The Boss 302 takes the Mustang GT's standard suspension and adds higher-rate coil springs, stiffer bushings, adjustable shocks and springs and a larger diameter rear stabilizer bar. The body is lowered 11 mm up front and just 1 mm out big to give it a more raked stance designed to recall the original.
The shocks aren't adjustable in the cabin; instead, Ford chose to stick with a simple race-style underhood adjustment built into the shock tower. To adjust the suspension, Ford says that drivers will only need to use a flat head screwdriver.
In addition, Ford modified the electric power steering for enhanced feedback and feel. Unlike other Mustangs, the Boss 302 allows drivers to select one of three steering settings in the instrument cluster menu - Comfort, Normal and Sport.
The standard Mustang traction and stability control programs have been altered with a new intermediate sport mode designed to allow for a little more flexibility on the track.
To go with all of the underbody improvements, Ford selected a set of unique 19-inch black-alloy racing wheels. Staggered at 9 inches wide up front and 9.5 inches out back, the wheels are wrapped in Pirelli P-Zero tires.
Ford says that the tires and suspension upgrades help the Boss 302 achieve more than 1.0 g of lateral acceleration - the first in a non-SVT-modified Mustang.
Those new wheels wrap around 14-inch vented rotors and Brembo calipers up front and upgraded Mustang GT brakes with high performance pads out back. The ABS system has also been modified.
Boss 302s are available in Competition Orange, Performance White, Kona Blue Metallic, Yellow Blaze Tri-Coat Metallic and Race Red, all of which either offer a black or white roof panel coordinated to the C-stripe along the side. For the latest model year School Bus Yellow with Sterling Gray accents has been added for the Boss 302 Laguna Seca as well.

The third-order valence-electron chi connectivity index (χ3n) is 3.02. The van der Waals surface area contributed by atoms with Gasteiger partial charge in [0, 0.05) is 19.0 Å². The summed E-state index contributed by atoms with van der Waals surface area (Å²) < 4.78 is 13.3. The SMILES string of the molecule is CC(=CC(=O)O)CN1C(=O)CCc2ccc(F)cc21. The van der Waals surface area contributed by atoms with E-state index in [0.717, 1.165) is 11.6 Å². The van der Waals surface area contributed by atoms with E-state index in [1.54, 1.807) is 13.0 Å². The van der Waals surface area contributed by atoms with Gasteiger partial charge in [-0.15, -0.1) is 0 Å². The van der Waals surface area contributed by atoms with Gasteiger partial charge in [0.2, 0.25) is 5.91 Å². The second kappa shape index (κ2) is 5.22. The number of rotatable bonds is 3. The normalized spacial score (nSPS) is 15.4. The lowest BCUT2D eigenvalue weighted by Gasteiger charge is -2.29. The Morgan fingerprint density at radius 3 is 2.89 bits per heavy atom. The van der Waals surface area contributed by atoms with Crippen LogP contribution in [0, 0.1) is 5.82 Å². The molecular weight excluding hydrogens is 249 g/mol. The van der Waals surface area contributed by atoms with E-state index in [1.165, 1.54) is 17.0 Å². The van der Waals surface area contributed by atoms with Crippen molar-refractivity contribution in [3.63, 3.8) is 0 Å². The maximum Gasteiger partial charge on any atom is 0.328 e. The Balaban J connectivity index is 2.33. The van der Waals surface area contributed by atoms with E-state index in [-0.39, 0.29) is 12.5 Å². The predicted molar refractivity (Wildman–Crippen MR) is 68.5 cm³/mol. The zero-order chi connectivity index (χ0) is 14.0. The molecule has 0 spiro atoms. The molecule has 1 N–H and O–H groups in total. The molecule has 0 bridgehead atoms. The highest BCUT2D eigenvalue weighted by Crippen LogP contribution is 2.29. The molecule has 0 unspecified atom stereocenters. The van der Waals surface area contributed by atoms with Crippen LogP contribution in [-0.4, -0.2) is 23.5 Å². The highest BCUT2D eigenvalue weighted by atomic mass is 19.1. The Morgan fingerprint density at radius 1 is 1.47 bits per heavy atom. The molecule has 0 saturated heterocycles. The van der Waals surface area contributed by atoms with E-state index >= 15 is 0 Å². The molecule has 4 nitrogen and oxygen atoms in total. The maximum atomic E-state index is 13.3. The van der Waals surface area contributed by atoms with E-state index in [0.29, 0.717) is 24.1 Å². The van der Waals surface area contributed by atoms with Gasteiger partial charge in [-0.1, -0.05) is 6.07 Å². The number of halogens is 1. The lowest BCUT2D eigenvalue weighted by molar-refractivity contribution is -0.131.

The latest Boss also offers a unique functional design feature in the grille with removable covers where fog lamps would be. For improved cooling on track days, the covers can be easily removed with a screwdriver. A special rear spoiler complements the look but also minimizes drag.
The aero package is almost entirely copied from the Boss 302R race car.
Inside, the Boss 302 gets Alcantara trim on a unique steering wheel, cloth and suede-like standard seats, a dark metallic instrument panel finish and a black pool cue-style shift lever. The aforementioned optional Recaro seats have been lifted from the GT500.
The Boss won't be quite as quiet inside around town thanks to the reduced sound deadening; Ford removed 11 lbs. to reduce weight and to improve the interior aural experience. But if you need to take a call, Ford has added Sync as a standard feature for the latest model year.
The Mustang Boss models are really fairly unique, at least at their price point in the North American market in that there really aren't any direct competitors available in a turn-key form in their class.
Likely the closest competitor would be found in the BMW M3 - which the Boss 302 can lap faster at the track which gave the Laguna Seca its namesake.